John McCormick writes: in this short piece Pete Sixsmith casts his eye over a couple of the more minor changes that have happened to our club in recent days. I say minor, that’s just in comparison to what else has gone on. We have lost three of the more successful, and more unassuming, people at the club.
At least, that’s Pete’s view. It’s one I happen to agree with; how about you?
I don’t think that I am a mean-spirited man. I feel sorry for anyone who loses their job, even if they are highly paid football managers. I even had a twinge of sympathy when Moyes and Allardyce, purveyors of old fashioned football, were dismissed from their posts at West Ham United and Everton respectively.
The reaction on the message boards to the news that Robbie Stockdale, Adrian Tucker and John O’Shea were leaving the club left me feeling disappointed with some of my fellow supporters. All three have worked hard at Sunderland and, in my view, do not deserve the outpourings of joy that have greeted their receipt of P45s at the Stadium of Light.
What is it that makes sports fans so unpleasant about fellow human beings? I follow the Leeds Rhinos Facebook group and some of the bile directed towards Brian McDermott, the most successful coach in the club’s long and illustrious history, is bewildering. Granted, they have not been brilliant this season, but the departure of two iconic players in Danny McGuire and Rob Burrow, plus a career ending injury to Aussie forward Keith Galloway has resulted in changes that take a time to bed in.
Judging by some of the ill-informed ranters on their forum, McDermott has…
…lost the dressing room… …has no idea… …should go out and spend money on various Australians…………
……..and then resign.
You would have thought that Leeds had descended to the level of West Wales Raiders or Hemel Stags (both played 11, lost 11 with a ridiculous points difference). And some of the spelling leaves a bit to be desired.
For some reason, a number of our supporters seem to think that all the problems of last season that could not be laid at the feet of Messrs Short, Bain, Grayson and Coleman, could be passed on to Robbie Stockdale. Clearly, these gloating keyboard warriors were expert coaches and could see exactly what Stockdale was doing wrong and were banging on the doors of the Academy of Light to correct his errors. Coaches can only work with the players they have in front of them and when you have such a rag bag of a squad that we had assembled over the last two years, any coach up to and including Pep Guardiola would have struggled to keep us in the Premier League and/or the Championship.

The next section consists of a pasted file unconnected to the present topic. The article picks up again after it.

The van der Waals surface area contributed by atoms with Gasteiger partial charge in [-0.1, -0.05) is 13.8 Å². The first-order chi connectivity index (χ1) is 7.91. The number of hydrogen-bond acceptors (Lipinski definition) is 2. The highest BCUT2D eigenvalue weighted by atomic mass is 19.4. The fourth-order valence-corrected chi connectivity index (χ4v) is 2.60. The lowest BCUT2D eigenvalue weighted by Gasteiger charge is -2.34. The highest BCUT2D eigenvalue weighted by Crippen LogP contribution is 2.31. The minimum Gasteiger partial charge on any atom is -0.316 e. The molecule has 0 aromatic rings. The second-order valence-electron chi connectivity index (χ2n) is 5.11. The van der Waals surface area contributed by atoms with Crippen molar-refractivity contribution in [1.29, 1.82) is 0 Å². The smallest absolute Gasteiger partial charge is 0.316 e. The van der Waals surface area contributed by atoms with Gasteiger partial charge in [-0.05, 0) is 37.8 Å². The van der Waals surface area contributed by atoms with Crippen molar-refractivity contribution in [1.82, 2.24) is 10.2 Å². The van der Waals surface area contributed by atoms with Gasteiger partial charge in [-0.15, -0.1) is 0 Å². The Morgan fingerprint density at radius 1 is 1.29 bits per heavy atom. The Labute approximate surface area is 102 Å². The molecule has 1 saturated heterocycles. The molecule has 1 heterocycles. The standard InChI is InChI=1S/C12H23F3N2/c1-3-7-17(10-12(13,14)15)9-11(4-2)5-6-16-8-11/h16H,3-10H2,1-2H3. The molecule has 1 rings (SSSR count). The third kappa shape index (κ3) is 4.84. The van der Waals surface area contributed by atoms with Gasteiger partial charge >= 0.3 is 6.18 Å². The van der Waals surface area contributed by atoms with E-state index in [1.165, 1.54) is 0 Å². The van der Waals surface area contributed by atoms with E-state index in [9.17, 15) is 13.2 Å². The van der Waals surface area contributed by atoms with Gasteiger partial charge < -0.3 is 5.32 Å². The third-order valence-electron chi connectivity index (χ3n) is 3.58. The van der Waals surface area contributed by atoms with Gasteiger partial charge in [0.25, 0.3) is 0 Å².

Sam Allardyce spoke well of the work that Robbie Stockdale had done with the younger players and then, under his supervision, the first team. For all his travails in East and South London and in the blue part of Merseyside, Allardyce can identify and promote a good coach. He did this with Stockdale.
Some supporters need to remember that it was Stockdale who brought players through the Under 23 system. George Honeyman, Lynden Gooch and Ethan Robson have all benefited from the work that the former Middlesbrough full back put in with them. They could well prove to be the heartbeat of our team for the next few years and hopefully, this will be Stockdale’s legacy to Sunderland AFC.
|Adrian Tucker is another man with a good coaching pedigree.
You only have to look at Jordan Pickford to see that. Brought in by Dick Advocaat in his second spell, he has played a major part in the progress made by Max Stryjek and James Talbot as well as England’s new number 1.
And finally, there has been pleasure expressed at the fact that John O’Shea has decided to leave. It’s probably the right time for him to go. The club is on the verge of a new era and he represents the old one. But some of our supporters are seemingly delighted that he has gone, a sentiment that I find very difficult to understand.
A man who spent the first 12 years of his career at Old Trafford, where the manager had been there since the mid 80s, he was thrown into the turmoil that is Sunderland.
Signed by Steve Bruce in 2011, he has played under O’Neill. Di Canio, Poyet, Advocaat, Allardyce, Moyes, Grayson and Coleman plus caretakers in Kevin Ball and Stockdale – all after working for the most successful manager in modern British football history.
He was never the quickest of players and could be caught out, but in a team that fielded such impressive central defenders as Santiago Vergini, Sebastian Coates, Sotirios Kyrgiakos, Papy Djilobodji, Valentin Roberge, Carlos Cuellar and Marc Wilson, he offered a degree of stability which got us through some very hairy seasons.
He stood up to the ridiculous bullying of Di Canio and was clearly a respected figure in the dressing room. His passing on of the captain’s armband to Bali Mumba showed the dignity and quality of the man.
Some see him as part of the so-called “rotten core” that has existed at the club since goodness knows when. I see him as a good player who never failed to give of his best, even though that may not have been quite good enough. He has managerial ambitions and he now knows from his time at Sunderland that choosing the right club is imperative.
I wish all three departees every success in the future……